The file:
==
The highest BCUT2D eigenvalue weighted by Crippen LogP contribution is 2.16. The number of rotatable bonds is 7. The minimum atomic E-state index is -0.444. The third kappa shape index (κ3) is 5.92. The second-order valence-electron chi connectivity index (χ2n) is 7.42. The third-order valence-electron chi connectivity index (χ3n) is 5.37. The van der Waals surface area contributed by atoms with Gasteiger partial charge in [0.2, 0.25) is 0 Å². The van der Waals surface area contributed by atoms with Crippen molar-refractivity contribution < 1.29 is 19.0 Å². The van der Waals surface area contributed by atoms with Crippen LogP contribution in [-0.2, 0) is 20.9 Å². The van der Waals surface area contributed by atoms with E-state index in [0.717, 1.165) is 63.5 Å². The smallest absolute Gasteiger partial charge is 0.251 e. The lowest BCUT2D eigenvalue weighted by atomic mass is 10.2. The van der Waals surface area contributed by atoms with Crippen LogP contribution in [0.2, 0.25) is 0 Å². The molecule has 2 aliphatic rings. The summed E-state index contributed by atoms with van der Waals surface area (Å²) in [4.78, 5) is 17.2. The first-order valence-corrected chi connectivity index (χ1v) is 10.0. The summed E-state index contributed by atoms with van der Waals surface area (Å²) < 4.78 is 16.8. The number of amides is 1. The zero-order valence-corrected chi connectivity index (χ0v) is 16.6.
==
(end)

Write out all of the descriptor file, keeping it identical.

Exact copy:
The highest BCUT2D eigenvalue weighted by Crippen LogP contribution is 2.16. The number of rotatable bonds is 7. The minimum atomic E-state index is -0.444. The third kappa shape index (κ3) is 5.92. The second-order valence-electron chi connectivity index (χ2n) is 7.42. The third-order valence-electron chi connectivity index (χ3n) is 5.37. The van der Waals surface area contributed by atoms with Gasteiger partial charge in [0.2, 0.25) is 0 Å². The van der Waals surface area contributed by atoms with Crippen molar-refractivity contribution < 1.29 is 19.0 Å². The van der Waals surface area contributed by atoms with Crippen LogP contribution in [-0.2, 0) is 20.9 Å². The van der Waals surface area contributed by atoms with E-state index in [0.717, 1.165) is 63.5 Å². The smallest absolute Gasteiger partial charge is 0.251 e. The lowest BCUT2D eigenvalue weighted by atomic mass is 10.2. The van der Waals surface area contributed by atoms with Crippen LogP contribution in [0.2, 0.25) is 0 Å². The molecule has 2 aliphatic rings. The summed E-state index contributed by atoms with van der Waals surface area (Å²) in [4.78, 5) is 17.2. The first-order valence-corrected chi connectivity index (χ1v) is 10.0. The summed E-state index contributed by atoms with van der Waals surface area (Å²) < 4.78 is 16.8. The number of amides is 1. The zero-order valence-corrected chi connectivity index (χ0v) is 16.6.